What is Delegated Proof of Stake?

We briefly mentioned different consensus algorithms in our Binance DEX review article, truly understanding different algorithms is crucial when reviewing crypto projects. Here we explain Delegated Proof of Stake (DPoS).

What is Delegated Proof of Stake?

Recently during our article where we reviewed how Binance DEX will work, we briefly touched on different consensus algorithms and discussed what could be the most likely set up for Binance Chain. For cryptocurrencies, the consensus algorithms are an integral part of every blockchain network, it is the way that they ensure every transaction made is verified and secured. So you could definitely argue it is the most important part of a blockchain network, as it is responsible for maintaining the integrity and security of these distributed systems.

The first cryptocurrency consensus algorithm created, is one that you are probably already familiar with, was the Proof of Work (PoW). It was designed by Satoshi Nakamoto to be implemented into Bitcoin, and if I have already lost you: don't worry! Just start here: What is Bitcoin and Blockchain? Today, we are going to learn about the Delegated Proof Of Stake (dPoS) consensus algorithm which you find in TRON or EOS.

To truly understand how Delegated Proof of Stake works, we first need to have a look at the basics of its predecessors: the Proof of Work and Proof of Stake algorithms.

Proof Of Work (PoW)

Proof-Of-Work or PoW is the first and original consensus algorithm used in a blockchain network. Through a process referred to as mining, the algorithm is used to securely confirm transactions and add new blocks to the chain.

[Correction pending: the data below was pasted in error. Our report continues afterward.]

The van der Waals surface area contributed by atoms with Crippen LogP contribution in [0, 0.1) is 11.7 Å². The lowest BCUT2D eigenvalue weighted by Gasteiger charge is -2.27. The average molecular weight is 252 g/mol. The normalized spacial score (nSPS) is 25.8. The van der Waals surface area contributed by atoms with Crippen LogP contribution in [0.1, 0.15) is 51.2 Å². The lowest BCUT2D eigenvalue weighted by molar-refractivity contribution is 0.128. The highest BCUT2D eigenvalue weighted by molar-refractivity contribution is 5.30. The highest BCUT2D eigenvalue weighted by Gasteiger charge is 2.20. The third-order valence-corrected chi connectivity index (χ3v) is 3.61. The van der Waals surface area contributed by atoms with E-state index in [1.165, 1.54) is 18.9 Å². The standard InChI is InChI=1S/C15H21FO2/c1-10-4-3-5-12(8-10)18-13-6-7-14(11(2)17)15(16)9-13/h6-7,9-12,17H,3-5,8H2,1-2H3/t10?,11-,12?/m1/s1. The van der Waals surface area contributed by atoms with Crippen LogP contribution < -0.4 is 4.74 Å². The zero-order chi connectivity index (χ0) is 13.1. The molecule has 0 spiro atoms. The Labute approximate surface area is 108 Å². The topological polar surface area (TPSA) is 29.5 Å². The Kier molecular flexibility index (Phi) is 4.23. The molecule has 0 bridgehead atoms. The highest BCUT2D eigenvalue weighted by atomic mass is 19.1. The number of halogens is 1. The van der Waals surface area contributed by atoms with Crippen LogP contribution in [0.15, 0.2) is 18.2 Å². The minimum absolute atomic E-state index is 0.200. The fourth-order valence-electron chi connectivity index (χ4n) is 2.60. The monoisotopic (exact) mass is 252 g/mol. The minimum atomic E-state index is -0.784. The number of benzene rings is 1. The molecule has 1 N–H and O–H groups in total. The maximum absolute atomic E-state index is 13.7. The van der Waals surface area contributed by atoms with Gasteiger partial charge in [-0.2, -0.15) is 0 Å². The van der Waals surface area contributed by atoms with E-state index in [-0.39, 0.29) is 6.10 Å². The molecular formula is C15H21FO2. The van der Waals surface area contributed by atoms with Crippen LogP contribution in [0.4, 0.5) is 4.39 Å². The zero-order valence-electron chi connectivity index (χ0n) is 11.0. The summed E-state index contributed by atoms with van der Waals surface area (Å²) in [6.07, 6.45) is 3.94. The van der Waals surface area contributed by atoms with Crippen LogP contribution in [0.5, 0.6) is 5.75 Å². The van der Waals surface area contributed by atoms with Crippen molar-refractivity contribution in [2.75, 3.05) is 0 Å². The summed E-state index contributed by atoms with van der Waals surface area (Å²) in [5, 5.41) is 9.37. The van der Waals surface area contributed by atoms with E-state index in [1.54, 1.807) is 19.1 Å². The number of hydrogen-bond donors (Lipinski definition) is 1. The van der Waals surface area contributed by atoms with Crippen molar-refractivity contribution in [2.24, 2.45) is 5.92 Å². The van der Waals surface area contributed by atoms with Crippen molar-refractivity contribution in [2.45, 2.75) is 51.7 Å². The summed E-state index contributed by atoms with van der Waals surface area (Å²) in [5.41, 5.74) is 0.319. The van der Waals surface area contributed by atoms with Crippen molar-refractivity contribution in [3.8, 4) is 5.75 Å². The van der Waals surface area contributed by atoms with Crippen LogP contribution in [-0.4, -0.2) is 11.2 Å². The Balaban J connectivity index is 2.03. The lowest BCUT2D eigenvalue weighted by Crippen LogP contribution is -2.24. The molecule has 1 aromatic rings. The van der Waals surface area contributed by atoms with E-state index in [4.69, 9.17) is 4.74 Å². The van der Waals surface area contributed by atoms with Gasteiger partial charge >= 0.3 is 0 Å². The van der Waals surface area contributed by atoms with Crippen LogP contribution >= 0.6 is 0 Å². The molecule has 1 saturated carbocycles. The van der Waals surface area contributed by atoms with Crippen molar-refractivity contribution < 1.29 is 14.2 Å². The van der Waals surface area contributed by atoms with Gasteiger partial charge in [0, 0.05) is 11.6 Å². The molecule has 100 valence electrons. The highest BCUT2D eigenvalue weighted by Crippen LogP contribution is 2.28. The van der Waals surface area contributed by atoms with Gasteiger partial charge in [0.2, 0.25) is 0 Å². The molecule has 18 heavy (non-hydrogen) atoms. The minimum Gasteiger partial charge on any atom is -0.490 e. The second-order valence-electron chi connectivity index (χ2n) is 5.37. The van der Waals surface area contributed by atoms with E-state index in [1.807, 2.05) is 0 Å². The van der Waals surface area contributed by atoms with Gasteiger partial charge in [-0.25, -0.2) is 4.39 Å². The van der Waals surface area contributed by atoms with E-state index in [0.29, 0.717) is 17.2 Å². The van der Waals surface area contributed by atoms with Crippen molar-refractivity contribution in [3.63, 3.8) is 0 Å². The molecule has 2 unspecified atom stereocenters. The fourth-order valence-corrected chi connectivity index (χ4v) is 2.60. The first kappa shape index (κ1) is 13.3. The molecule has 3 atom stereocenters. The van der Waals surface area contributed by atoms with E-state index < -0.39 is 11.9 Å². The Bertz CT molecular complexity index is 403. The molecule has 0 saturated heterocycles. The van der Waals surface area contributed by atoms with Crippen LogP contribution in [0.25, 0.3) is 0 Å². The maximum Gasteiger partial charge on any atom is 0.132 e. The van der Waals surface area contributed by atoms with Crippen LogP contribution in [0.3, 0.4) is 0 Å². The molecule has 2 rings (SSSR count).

A network of mining nodes is responsible for maintaining a Proof of Work system, this is normally done with specialised hardware such as ASICs which compete against each other to solve complex cryptographic (mathematical) problems. A miner can only add a new block into the blockchain if the solution for that block is found. Essentially, only by completing a proof of work can a miner do so. In return, the miner is rewarded with newly created coins and also all the transaction fees for that block. Overall this can still become a high cost for the miner as it requires a lot of energy & failed attempts before finding a solution and ASIC hardware is becoming increasingly expensive.

PoW blockchains are the standard in crypto for a fault-tolerance solution[1] as they are considered the most secure and reliable. That being said they do see worries over the amount of effort(electricity) required to maintain the system and also regularly see debates on how they can continue to scale. Bitcoin, for example, has a very limited amount of transactions per second (though this limit does help it stay secure).